After a few weeks later than expected, one of my tattoo designs has been inked--sort of.

The commissioner of my last tattoo design, Marshall Brooks, went in to Good Vibes Body Art to get the design looked at. From there, awesome tattoo artist, Ben Turpin took it, and just ran with it. I've only been doing this a little while, so Ben cleaned up and simplified the wing design. His amazing gallery of work can be accessed here.

Here's a comparison of the line art on my end, and the complete awesome on Ben's:

By the way, the photos of the tattoo and process
are by Rachel Powell. Enjoy!
To see the process behind the design--well, you know.

Wednesday, October 7, 2009


I had an excellent time seeing Mutemath live at the Showbox @ the Market. The blogs I posted about it overview the night's events, but were also more personal. They ended up being posted at Seattle Whispers, so I'll just link from here.

Enjoy the posts, and video clips are on the way!

Tuesday, September 29, 2009

Tattoo Design, Part 2

After seeing the result of my first tattoo design, I got another request to do a 'non-traditional' wing tattoo.

I'm going to skip a lot of my explanations and details of the process, since its almost exactly the same as the above-linked post. I'll just get right to the juicy little thumbnails.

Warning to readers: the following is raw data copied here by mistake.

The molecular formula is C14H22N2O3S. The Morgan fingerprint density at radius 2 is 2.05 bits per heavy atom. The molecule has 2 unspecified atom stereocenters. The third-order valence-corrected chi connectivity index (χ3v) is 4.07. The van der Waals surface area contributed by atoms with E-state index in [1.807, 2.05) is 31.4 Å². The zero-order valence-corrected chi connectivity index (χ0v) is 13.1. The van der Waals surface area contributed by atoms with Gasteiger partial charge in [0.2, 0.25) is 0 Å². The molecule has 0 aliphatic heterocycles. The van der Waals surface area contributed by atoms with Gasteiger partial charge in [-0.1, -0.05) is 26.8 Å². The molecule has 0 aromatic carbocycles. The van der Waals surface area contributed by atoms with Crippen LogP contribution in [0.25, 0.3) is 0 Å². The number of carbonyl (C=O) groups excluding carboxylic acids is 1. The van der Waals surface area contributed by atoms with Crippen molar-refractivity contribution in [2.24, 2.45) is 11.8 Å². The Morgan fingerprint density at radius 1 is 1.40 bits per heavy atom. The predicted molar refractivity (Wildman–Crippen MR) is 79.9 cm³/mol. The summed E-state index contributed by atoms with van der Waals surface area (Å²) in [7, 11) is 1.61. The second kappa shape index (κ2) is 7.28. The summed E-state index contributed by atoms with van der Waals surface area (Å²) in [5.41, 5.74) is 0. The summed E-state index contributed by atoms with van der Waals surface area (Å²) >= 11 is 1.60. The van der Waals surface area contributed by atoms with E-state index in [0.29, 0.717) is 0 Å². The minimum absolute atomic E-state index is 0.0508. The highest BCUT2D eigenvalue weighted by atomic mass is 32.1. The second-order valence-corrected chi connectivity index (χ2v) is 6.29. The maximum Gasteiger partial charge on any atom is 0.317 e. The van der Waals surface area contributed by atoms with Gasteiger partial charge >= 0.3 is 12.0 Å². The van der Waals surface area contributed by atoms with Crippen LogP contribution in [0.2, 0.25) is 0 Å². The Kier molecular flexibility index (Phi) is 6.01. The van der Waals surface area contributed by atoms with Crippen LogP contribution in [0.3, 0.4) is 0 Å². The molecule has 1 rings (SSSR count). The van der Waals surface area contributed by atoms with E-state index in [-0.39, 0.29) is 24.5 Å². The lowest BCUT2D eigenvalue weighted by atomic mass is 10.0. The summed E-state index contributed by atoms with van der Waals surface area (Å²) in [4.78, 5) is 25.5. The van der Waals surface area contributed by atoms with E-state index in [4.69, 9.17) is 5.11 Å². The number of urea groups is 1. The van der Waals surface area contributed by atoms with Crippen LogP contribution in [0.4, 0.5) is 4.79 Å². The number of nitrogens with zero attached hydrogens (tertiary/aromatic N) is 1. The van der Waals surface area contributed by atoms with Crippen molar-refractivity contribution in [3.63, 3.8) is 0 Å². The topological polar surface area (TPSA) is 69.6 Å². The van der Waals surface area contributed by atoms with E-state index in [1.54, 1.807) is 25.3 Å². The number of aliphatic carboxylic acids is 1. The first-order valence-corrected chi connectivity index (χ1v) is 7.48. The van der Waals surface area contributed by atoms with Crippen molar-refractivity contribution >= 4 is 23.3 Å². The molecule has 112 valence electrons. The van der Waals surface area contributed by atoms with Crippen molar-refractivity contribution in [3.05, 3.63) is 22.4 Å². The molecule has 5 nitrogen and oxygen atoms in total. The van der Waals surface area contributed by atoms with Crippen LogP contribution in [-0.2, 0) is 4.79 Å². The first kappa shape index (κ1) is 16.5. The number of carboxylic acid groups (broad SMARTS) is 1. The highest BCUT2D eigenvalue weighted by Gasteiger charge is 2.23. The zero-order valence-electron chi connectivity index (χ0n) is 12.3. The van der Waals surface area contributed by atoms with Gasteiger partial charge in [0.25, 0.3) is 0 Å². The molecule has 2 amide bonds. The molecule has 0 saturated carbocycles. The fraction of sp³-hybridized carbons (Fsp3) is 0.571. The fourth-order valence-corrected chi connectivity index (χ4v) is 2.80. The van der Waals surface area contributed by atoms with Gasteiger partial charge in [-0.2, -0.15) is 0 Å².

Again, I used GIMP (freeware version of Photoshop), my Genius Tablet, almost an hour to get a good first sketch. As opposed to my first design, I had no real references, so I spent a lot more time messing around with layout and arrangement.

Once I got a green light to continue with details, I started adding more feathers and then blacked out what I was going to use. The original request was to have the larger feathers transition into blades at the tips. After some tweaking, I got a shine that I liked, but eventually deleted. I rationed that those types of details should be handled with the tattoo artist when the tattoo was really going to get done.

Once all that was done, then it was time to use a little ink and test how it'll look. The result only made myself and commissioner to want to see the real thing more. Below is the final template as far as I am involved.

As far as I know, the actual tattoos are being done this week. I will try and post some of the pictures if I am permitted to.


If you're interested in getting a tattoo design, go ahead and email me to ask for design rates. The small thumbnails are for the protection of the designs.